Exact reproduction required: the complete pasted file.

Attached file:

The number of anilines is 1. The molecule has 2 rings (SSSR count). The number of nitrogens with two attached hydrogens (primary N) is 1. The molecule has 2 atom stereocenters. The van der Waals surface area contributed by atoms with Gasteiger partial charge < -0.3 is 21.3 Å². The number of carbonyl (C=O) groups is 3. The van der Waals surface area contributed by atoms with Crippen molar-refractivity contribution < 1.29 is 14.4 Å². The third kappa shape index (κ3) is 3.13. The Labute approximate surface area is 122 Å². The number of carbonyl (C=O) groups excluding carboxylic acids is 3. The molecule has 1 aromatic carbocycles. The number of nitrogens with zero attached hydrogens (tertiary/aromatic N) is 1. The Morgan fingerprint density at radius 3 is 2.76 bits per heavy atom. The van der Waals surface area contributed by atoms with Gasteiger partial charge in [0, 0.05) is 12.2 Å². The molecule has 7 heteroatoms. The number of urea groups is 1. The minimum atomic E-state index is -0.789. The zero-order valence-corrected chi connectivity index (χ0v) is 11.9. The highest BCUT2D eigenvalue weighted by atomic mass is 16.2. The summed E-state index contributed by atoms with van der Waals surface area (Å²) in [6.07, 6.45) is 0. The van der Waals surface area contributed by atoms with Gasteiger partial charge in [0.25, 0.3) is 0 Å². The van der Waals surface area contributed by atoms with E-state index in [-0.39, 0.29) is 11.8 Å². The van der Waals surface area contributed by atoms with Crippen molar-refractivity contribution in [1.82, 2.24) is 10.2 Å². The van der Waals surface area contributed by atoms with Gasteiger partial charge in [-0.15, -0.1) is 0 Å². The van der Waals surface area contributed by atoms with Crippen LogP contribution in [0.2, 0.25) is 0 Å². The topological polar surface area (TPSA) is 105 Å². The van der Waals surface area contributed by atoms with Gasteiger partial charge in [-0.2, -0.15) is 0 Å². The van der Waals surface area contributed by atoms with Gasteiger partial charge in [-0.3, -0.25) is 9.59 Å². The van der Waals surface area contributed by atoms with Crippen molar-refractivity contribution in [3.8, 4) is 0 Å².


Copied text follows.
The number of anilines is 1. The molecule has 2 rings (SSSR count). The number of nitrogens with two attached hydrogens (primary N) is 1. The molecule has 2 atom stereocenters. The van der Waals surface area contributed by atoms with Gasteiger partial charge < -0.3 is 21.3 Å². The number of carbonyl (C=O) groups is 3. The van der Waals surface area contributed by atoms with Crippen molar-refractivity contribution < 1.29 is 14.4 Å². The third kappa shape index (κ3) is 3.13. The Labute approximate surface area is 122 Å². The number of carbonyl (C=O) groups excluding carboxylic acids is 3. The molecule has 1 aromatic carbocycles. The number of nitrogens with zero attached hydrogens (tertiary/aromatic N) is 1. The Morgan fingerprint density at radius 3 is 2.76 bits per heavy atom. The van der Waals surface area contributed by atoms with Gasteiger partial charge in [0, 0.05) is 12.2 Å². The molecule has 7 heteroatoms. The number of urea groups is 1. The minimum atomic E-state index is -0.789. The zero-order valence-corrected chi connectivity index (χ0v) is 11.9. The highest BCUT2D eigenvalue weighted by atomic mass is 16.2. The summed E-state index contributed by atoms with van der Waals surface area (Å²) in [6.07, 6.45) is 0. The van der Waals surface area contributed by atoms with Gasteiger partial charge in [0.25, 0.3) is 0 Å². The van der Waals surface area contributed by atoms with E-state index in [-0.39, 0.29) is 11.8 Å². The van der Waals surface area contributed by atoms with Crippen molar-refractivity contribution in [1.82, 2.24) is 10.2 Å². The van der Waals surface area contributed by atoms with Gasteiger partial charge in [-0.15, -0.1) is 0 Å². The van der Waals surface area contributed by atoms with Crippen LogP contribution in [0.2, 0.25) is 0 Å². The topological polar surface area (TPSA) is 105 Å². The van der Waals surface area contributed by atoms with Gasteiger partial charge in [-0.2, -0.15) is 0 Å². The van der Waals surface area contributed by atoms with Gasteiger partial charge in [-0.3, -0.25) is 9.59 Å². The van der Waals surface area contributed by atoms with Crippen molar-refractivity contribution in [3.8, 4) is 0 Å².